[Assessment 1433] Where does the reading problem go?

Archived Content Disclaimer

This page contains archived content from a LINCS email discussion list that closed in 2012. This content is not updated as part of LINCS’ ongoing website maintenance, and hyperlinks may be broken.

tsticht at znet.com tsticht at znet.com
Fri Sep 26 19:11:51 EDT 2008


September 26, 2008

Where does the reading problem go when children grow up?

Tom Sticht
International Consultant in Adult Education

Each year you can count on numerous reports and news articles being written
about reading education in the K-12 school system of the United States.
Without exception, these reports give the impression that we need to spend
billions of dollars more on teaching children to read earlier
(e.g.,universal preschool) and better.

But if America’s public schools aren’t doing a good job of teaching reading,
you wouldn’t know it when the children have grown up and are asked as adults
how well they read. Overwhelmingly, our nation’s adults think they read Well
or Very Well.

The 1992 National Adult Literacy Survey (NALS) asked adults to rate
their own reading skills as they perceived them. In a report on the
Literacy of Older Adults in America, from the National Center for
Education Statistics in Washington, DC, November 1996, the authors
reported (p. 43) that adults aged 16 to 59 rated themselves as reading
Very Well-72%, Well-22% and Not Well/Not At All-7%. Overall, then, some
93% of adults in this age range rated themselves as reading Well or Very
Well.

When broken out by ethnic groups, ratings were

Whites: Very Well-77%, Well-21%, or Not Well/Not At All-3%.
Blacks: Very Well-67%, Well-27% and Not Well/Not At All-6%.
Hispanics: Very Well-46%, Well-22% and Not Well/Not At All-32%

In this analysis, only Hispanics reported a high percentage, 32 percent, or
5.3 million adults, who thought they could not read English Well or Very
Well, no doubt reflecting the large immigrant population in this category
with less education and poorer English language skills than U.S. born
adults. Among both Blacks and Whites, poor reading appears to be a
perceived problem for only 3 to 6 percent of these populations, about 4.5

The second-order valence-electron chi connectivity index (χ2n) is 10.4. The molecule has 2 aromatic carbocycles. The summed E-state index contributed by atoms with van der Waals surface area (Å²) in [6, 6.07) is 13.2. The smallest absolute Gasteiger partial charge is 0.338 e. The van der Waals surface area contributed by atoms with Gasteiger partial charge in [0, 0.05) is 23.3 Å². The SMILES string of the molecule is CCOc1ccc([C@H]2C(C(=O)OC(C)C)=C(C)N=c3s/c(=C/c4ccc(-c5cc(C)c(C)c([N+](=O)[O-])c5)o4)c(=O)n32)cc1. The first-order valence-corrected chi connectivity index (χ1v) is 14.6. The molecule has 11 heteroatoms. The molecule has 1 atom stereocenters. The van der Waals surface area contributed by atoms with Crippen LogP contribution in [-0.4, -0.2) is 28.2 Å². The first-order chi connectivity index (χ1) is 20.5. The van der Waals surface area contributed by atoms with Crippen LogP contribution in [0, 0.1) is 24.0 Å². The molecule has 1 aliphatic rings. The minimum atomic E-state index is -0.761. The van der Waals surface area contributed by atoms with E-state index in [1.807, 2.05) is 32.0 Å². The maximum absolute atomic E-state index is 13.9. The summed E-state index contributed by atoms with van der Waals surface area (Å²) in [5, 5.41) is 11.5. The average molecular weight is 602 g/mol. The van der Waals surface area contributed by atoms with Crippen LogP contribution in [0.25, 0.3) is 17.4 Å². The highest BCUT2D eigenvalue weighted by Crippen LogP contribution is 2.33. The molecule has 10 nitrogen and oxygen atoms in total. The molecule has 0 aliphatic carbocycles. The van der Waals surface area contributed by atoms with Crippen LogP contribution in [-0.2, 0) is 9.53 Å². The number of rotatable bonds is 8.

million adults in the age range 16-59.

Interestingly, when the average proficiencies of Whites and
Blacks on the NALS Prose scale were compared, it was found that for
Whites who rated themselves as reading Very Well, their average Prose
proficiency was 308, well above average, whereas for Blacks rating
themselves as reading Very Well, their Prose average proficiency
was 259, well below average.

Perhaps when children grow up and get out of the pre-K-12 world they
adapt to the ambient literacy demands of a cultural niche that they find
possible to occupy. They find jobs they can qualify for, they get
information from sources they have access to and feel comfortable in
using, and as they slip ever more firmly into their literacy niche, they
feel more and more satisfaction with their literacy skills. Maybe this is
why so many U.S. adults think they read Well or Very Well, despite their
poor performance on literacy tests. This raises the possibility that if
they are using themselves as a standard, many adults are not able to judge
whether or not their children are learning to read Well or Very Well in
school and fail to take action on behalf of failing children.

Today, our nation’s Adult Education and Literacy System remains
marginalized, operating with an average of $820 per enrollee, including
both federal and state funds. This is less than 10 percent of what we spend
per child in the K-12 system. Strangely, though federal and state
governments have provided tens of billions of dollars in mostly failed
attempts to improve the reading skills of children, once the children grow
up their reading problems seem to go away. I wonder why?

Thomas G. Sticht
tsticht at aznet.net